Their last film project, “Sombras de azul” (Shades of blue) took place in Cuba. Indeed another demanding place to shoot a movie in. US and Cuba’s Facebook relationship status would be “It’s complicated”. A relationship tainted by its history of political differences and economic embargos. It’s a weird grey zone to say the least. For instance, as an American citizen it’s illegal to spend money in the country. However, you are technically allowed to enter!? Travis, Kelly and Bob conducted more or less the first film helmed by an American director on-location in Cuba, since the embargo 1962.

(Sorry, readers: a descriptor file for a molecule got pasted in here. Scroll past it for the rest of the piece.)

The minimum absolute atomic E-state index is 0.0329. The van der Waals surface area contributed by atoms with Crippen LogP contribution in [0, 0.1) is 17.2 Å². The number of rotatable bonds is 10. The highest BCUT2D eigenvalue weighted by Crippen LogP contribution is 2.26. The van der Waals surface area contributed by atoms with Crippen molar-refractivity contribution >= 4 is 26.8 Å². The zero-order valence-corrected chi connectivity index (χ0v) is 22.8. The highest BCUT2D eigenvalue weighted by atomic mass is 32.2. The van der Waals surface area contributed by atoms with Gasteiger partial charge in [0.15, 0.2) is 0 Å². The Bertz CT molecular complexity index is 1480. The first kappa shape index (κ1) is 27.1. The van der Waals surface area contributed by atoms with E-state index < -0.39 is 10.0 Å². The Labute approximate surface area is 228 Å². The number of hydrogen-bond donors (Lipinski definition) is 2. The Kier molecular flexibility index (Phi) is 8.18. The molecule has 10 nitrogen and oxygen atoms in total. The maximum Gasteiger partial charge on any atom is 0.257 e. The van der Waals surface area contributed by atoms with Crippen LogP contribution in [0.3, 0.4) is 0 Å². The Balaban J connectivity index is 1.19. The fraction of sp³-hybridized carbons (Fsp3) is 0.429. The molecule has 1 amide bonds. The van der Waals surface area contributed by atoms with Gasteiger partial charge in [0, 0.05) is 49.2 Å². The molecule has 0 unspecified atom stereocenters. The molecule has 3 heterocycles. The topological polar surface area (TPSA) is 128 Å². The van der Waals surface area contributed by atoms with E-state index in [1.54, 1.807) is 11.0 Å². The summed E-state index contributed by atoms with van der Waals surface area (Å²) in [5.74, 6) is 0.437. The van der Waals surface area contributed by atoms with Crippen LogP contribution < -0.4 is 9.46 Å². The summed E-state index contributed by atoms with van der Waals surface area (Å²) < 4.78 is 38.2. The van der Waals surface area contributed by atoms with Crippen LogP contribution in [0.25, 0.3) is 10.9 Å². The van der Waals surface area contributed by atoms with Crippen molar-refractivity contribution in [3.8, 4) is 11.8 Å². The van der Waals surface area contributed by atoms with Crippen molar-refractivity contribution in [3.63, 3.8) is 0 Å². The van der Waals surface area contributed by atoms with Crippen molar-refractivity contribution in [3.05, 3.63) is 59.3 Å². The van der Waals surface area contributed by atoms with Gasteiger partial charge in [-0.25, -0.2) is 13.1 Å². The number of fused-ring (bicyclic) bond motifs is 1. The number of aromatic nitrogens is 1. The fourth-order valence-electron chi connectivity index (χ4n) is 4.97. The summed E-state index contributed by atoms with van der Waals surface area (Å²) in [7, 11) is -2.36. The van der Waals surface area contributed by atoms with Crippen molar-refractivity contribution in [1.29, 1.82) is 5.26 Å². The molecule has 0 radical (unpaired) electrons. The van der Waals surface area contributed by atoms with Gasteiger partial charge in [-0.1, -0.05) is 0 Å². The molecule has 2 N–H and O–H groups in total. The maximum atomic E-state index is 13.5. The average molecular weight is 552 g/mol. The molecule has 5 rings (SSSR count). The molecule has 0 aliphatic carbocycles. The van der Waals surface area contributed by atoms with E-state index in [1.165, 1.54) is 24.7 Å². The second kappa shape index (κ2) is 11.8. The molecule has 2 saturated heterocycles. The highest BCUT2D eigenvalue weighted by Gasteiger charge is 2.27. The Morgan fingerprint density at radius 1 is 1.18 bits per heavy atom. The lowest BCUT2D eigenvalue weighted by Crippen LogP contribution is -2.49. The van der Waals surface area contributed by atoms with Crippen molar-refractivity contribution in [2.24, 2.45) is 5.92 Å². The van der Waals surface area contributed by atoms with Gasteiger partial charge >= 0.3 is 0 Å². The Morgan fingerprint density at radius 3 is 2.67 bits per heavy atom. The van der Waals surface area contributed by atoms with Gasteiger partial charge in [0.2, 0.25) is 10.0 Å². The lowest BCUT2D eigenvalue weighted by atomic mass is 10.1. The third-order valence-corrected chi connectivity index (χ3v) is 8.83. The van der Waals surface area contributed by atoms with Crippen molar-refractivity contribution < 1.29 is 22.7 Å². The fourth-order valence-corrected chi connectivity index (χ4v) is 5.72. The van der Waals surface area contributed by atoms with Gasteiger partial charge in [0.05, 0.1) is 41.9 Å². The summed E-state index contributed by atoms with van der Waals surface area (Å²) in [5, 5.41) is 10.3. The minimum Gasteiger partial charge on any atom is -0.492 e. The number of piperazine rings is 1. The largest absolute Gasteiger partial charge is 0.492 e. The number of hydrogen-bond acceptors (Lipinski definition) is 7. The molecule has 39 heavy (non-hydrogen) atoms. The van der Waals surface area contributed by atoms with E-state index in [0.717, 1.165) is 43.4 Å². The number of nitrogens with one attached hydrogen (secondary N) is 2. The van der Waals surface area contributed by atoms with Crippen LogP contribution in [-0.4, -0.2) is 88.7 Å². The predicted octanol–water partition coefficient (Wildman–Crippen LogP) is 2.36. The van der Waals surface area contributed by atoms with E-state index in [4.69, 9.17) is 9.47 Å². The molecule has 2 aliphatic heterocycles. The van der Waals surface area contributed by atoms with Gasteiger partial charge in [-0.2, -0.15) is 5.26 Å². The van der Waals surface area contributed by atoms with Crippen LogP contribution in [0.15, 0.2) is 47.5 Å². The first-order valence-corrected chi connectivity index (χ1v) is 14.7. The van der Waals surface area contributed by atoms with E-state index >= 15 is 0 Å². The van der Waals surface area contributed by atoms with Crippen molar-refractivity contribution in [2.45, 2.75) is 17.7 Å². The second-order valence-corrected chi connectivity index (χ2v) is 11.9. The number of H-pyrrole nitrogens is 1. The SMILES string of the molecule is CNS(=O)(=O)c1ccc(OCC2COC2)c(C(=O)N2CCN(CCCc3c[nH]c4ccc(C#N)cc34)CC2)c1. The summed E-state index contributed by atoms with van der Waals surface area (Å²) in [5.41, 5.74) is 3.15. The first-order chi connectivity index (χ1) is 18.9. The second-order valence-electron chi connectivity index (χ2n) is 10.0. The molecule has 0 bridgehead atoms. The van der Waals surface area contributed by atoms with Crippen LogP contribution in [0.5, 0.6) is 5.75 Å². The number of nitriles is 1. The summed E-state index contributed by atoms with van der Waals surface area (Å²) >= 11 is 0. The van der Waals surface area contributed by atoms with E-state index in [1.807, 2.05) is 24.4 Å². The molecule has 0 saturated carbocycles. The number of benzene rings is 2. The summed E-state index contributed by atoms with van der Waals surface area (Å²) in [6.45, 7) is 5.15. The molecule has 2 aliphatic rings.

The film has world premiere in a few weeks at The Austin Film festival in Texas.
Nakom is, as I mentioned earlier, a very small place. Well, that’s not entirely true. In terms of size, Nakom is probably considered a pretty big village. The low density of compounds makes it different from other Ghanaian villages. Much more stretched out.
The rusty red main road cuts through the entire village. On each side you’ll find compounds in which people dwell. The compounds are surrounded by a wall and composed of huts (generally used for storage and stock) and houses where you sleep. Everything made of mud with tin or grass roofs.
I’m telling you (like the Ghanaians say), it’s absolutely beautiful here! I was lucky enough to arrive before harvest and dry season. Nakom is a farmers’ community. The predominant crop around here is millet. Imagine corn, that’s what millet stock looks like. Majestically towering tall above the otherwise so flat landscape.